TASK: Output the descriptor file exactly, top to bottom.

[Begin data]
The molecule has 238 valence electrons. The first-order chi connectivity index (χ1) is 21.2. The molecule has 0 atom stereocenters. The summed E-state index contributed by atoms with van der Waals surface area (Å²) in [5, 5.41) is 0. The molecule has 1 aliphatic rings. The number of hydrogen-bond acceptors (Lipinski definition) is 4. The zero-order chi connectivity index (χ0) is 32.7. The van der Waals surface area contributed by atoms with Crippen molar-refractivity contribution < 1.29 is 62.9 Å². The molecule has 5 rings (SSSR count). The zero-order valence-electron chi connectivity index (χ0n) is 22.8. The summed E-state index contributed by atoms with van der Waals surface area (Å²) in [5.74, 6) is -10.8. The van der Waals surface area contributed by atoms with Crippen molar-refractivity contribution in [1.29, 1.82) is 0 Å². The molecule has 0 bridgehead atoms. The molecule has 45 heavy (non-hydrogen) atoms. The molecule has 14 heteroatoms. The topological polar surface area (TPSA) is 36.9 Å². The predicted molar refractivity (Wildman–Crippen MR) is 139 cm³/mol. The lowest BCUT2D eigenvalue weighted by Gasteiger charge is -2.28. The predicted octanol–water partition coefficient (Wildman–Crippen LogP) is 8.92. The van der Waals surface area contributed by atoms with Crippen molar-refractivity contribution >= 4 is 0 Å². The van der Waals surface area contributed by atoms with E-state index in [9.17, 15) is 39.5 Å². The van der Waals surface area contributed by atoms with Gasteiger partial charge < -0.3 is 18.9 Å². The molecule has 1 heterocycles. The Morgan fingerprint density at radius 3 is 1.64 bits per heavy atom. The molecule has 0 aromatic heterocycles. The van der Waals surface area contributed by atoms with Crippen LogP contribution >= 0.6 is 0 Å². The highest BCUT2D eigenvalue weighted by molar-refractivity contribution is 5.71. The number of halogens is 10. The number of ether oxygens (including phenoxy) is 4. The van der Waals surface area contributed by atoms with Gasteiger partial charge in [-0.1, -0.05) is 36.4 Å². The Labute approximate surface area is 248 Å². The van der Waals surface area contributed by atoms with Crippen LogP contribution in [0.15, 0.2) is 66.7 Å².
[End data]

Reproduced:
The molecule has 238 valence electrons. The first-order chi connectivity index (χ1) is 21.2. The molecule has 0 atom stereocenters. The summed E-state index contributed by atoms with van der Waals surface area (Å²) in [5, 5.41) is 0. The molecule has 1 aliphatic rings. The number of hydrogen-bond acceptors (Lipinski definition) is 4. The zero-order chi connectivity index (χ0) is 32.7. The van der Waals surface area contributed by atoms with Crippen molar-refractivity contribution < 1.29 is 62.9 Å². The molecule has 5 rings (SSSR count). The zero-order valence-electron chi connectivity index (χ0n) is 22.8. The summed E-state index contributed by atoms with van der Waals surface area (Å²) in [5.74, 6) is -10.8. The van der Waals surface area contributed by atoms with Crippen molar-refractivity contribution in [1.29, 1.82) is 0 Å². The molecule has 0 bridgehead atoms. The molecule has 45 heavy (non-hydrogen) atoms. The molecule has 14 heteroatoms. The topological polar surface area (TPSA) is 36.9 Å². The predicted molar refractivity (Wildman–Crippen MR) is 139 cm³/mol. The lowest BCUT2D eigenvalue weighted by Gasteiger charge is -2.28. The predicted octanol–water partition coefficient (Wildman–Crippen LogP) is 8.92. The van der Waals surface area contributed by atoms with Crippen molar-refractivity contribution >= 4 is 0 Å². The van der Waals surface area contributed by atoms with E-state index in [9.17, 15) is 39.5 Å². The van der Waals surface area contributed by atoms with Gasteiger partial charge < -0.3 is 18.9 Å². The molecule has 1 heterocycles. The Morgan fingerprint density at radius 3 is 1.64 bits per heavy atom. The molecule has 0 aromatic heterocycles. The van der Waals surface area contributed by atoms with Crippen LogP contribution >= 0.6 is 0 Å². The highest BCUT2D eigenvalue weighted by molar-refractivity contribution is 5.71. The number of halogens is 10. The number of ether oxygens (including phenoxy) is 4. The van der Waals surface area contributed by atoms with Gasteiger partial charge in [-0.1, -0.05) is 36.4 Å². The Labute approximate surface area is 248 Å². The van der Waals surface area contributed by atoms with Crippen LogP contribution in [0.15, 0.2) is 66.7 Å².